Loyola resumes recycling after year-long hiatus


Recycling bins sit outside the Danna Center on Loyola’s campus. With Loyola’s renewed recycling initiative, Loyola students will once again be able to recycle plastics. Photo credit: Gabrielle Korein

Rae Walberg

Editor’s Note: This story was changed to reflect that most, not all, campus recycling was being sent to the landfill by former recycling provider Republic Services Inc., for a year. A previous version of this story incorrectly stated that all campus recycling was being sent to a landfill. This story was updated on April 8, at 7:30 p.m. 

After a year of most on-campus recycling being sent to the landfill, Loyola will resume recycling with the waste service company Waste Connections.

“Everything we put in those bins will be recycled just like it used to be,” Robert Thomas, chair of the sustainability committee and director of the Center for Environmental Communications said.

Last March, Loyola was told its single-stream recycling program, a program that allows different types of recyclables to be collected into bin, was suspended by its waste management company of seven years, Republic Services Inc., according to Marshall. However, he said that during that one year period some recyclables such as corrugated paper, which is typically used in cardboard, may have been continued to be recycled by their former recycling provider.

The company had suspended its single-stream recycling program due to a weak market, according to Marshall.

“At that time, we could find no other provider to take our recycling,” Marshall said.

Thomas said that the university was “left hanging” by its former recycling company’s decision and stopped recycling for a year.

Then, Loyola discovered that Waste Connections, the university’s new contractor, had started single stream recycling, prompting the switch, according to Physical Plant Director Charles Marshall.

While the new recycler will be more expensive, it is the university’s only option with sustainability as “the bottom line,” Marshall said.

“Recycling reduces waste and saves natural resources. Even though it is a cost to the university,” Marshall said. “It is the right thing to do for the environment.”

The weak market that had prompted the end of Loyola’s old recycling program came as a result of sources such as China no longer purchasing the United States recyclable materials, according to Thomas.

In 2018, China’s National Sword Policy banned the import of many recyclable materials that would have been processed in the country’s recycling facilities, according to a report from the Yale School of the Environment.

The Chinese government said they enacted the ban because of the labor intensiveness of processing post consumer scrap and its contamination coming from abroad, said Joshua L. Goldstein, professor of modern Chinese history.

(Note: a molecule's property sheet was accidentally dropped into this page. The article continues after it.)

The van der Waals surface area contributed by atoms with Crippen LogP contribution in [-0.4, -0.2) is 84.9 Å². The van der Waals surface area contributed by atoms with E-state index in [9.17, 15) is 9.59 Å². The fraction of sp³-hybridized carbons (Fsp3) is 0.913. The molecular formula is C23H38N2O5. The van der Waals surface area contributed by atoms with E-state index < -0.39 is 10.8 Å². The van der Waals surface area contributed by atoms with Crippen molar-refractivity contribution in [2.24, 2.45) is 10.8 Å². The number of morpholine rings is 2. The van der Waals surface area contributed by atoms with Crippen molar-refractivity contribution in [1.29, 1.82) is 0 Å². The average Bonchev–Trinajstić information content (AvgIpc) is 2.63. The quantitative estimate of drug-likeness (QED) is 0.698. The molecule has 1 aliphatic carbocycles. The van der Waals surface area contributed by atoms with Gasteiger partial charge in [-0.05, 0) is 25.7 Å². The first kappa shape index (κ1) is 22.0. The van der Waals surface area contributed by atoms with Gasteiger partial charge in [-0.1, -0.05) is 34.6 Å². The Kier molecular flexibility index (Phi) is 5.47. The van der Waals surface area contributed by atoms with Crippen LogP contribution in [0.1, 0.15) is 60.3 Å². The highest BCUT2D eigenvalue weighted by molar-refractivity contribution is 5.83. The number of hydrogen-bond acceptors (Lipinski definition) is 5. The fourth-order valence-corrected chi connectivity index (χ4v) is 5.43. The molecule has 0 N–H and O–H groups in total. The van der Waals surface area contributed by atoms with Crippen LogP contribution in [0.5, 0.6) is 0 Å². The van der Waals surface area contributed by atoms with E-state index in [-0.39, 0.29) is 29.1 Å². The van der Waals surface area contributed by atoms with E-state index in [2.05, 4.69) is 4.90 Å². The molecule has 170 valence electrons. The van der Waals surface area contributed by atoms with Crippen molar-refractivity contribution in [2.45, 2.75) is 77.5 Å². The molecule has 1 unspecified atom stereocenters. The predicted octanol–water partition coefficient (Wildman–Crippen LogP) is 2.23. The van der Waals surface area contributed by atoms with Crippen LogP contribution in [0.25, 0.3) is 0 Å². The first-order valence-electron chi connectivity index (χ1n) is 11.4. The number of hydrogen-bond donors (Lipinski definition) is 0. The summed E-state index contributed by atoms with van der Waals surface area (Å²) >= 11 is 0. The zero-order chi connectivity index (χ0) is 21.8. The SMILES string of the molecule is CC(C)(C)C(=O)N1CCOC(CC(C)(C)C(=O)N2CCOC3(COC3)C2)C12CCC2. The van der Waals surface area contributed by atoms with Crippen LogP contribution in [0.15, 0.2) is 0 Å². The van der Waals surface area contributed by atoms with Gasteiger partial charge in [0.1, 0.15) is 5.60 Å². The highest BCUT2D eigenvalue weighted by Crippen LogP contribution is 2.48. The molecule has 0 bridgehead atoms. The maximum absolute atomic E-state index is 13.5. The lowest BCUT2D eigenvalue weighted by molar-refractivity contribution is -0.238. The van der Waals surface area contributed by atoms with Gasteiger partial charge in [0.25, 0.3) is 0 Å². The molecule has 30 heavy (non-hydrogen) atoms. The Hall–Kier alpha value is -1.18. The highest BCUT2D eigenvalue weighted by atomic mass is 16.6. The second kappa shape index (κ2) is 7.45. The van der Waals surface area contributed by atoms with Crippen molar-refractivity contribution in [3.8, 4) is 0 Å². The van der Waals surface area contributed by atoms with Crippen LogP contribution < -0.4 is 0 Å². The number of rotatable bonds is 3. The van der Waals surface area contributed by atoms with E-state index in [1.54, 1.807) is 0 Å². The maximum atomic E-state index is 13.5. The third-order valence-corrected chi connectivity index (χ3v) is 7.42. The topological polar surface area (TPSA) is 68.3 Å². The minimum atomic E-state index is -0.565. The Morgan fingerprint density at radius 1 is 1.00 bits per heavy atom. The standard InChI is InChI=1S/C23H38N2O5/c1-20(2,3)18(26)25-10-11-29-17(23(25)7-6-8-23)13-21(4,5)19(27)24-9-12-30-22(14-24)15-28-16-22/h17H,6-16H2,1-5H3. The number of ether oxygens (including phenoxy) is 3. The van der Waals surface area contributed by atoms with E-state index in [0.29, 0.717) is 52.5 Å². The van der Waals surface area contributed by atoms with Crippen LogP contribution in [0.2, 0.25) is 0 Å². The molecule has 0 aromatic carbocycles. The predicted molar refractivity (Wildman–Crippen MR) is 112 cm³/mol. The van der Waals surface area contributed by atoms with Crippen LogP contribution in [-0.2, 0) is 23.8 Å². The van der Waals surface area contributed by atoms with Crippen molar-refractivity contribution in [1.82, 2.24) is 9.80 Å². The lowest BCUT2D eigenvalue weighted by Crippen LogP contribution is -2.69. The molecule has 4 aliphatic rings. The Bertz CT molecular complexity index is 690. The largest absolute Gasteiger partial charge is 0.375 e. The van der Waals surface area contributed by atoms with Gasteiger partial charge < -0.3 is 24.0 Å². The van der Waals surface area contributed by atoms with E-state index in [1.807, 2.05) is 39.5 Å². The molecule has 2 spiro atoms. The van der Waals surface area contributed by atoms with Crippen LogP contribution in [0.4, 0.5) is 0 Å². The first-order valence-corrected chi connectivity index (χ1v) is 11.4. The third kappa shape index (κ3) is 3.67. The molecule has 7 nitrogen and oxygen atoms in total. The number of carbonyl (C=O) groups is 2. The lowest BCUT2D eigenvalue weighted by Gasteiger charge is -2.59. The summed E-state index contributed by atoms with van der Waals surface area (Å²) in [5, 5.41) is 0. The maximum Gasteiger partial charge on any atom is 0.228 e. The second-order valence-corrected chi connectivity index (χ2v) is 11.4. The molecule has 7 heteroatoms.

But Goldstein said that the Chinese government’s response limits the full truth. According to Goldstein, China enacted the ban to move recycling to government control which he said would be in the country’s best interest.

“They can make more money not just off of the recycling itself, but off of the entire waste management infrastructure structure and have it under their control,” Goldstein said.

Soon after China closed its ports to “foreign trash,” Goldstein said other Southeast Asian countries followed.

Across the country cities with single-stream systems were continuing to accept residents recycled goods in the absence of a market, Goldstein said.

In parts of New Orleans and Jefferson Parish, Republic Services halted its collection of residential recycling in 2019 as a result of the ban which caused local governments to scramble to find alternatives, according to reporting from Nola.com.

The ban has not only effected New Orleans, but has a national impact with 100 curbside recycling programs ending or being paused across the United States since 2018 , according to data from Waste Dive, a website focused on news regarding waste and recycling.

“There’s been a great deal less plastic that’s getting recycled,” Goldstein said. “Paper has had its difficulties as well.”

However, Goldstein said the recycling crisis serves as a wake up call for the United States.

“There’s a reason why its’ reduce, reuse and recycle’ as the order that you go in,” Goldstein said. “But recycle is a terrible last option in most cases or certainly in the case of plastic.”

Goldstein referred to recycling as an “utopian dream” that is unattainable.

“What we generally want from our waste management companies is to make our waste go away,” Goldstein said. “But that magic has never existed and certainly has never existed for plastics.”

While 1% of plastic bags are recycled every year, the lifespan of a bag averages at approximately 12 minutes, according to the 5 Gryes Institute, a non-profit focused on reducing plastics’ pollution.

Going forward, Goldstein said that the focus should be on limiting waste creation rather than waste management companies.

“We need to recognize where the problem really lies,” Goldstein said. “The problem lies in the production of plastics in our systems that are so dependent on single use or minimal uses.”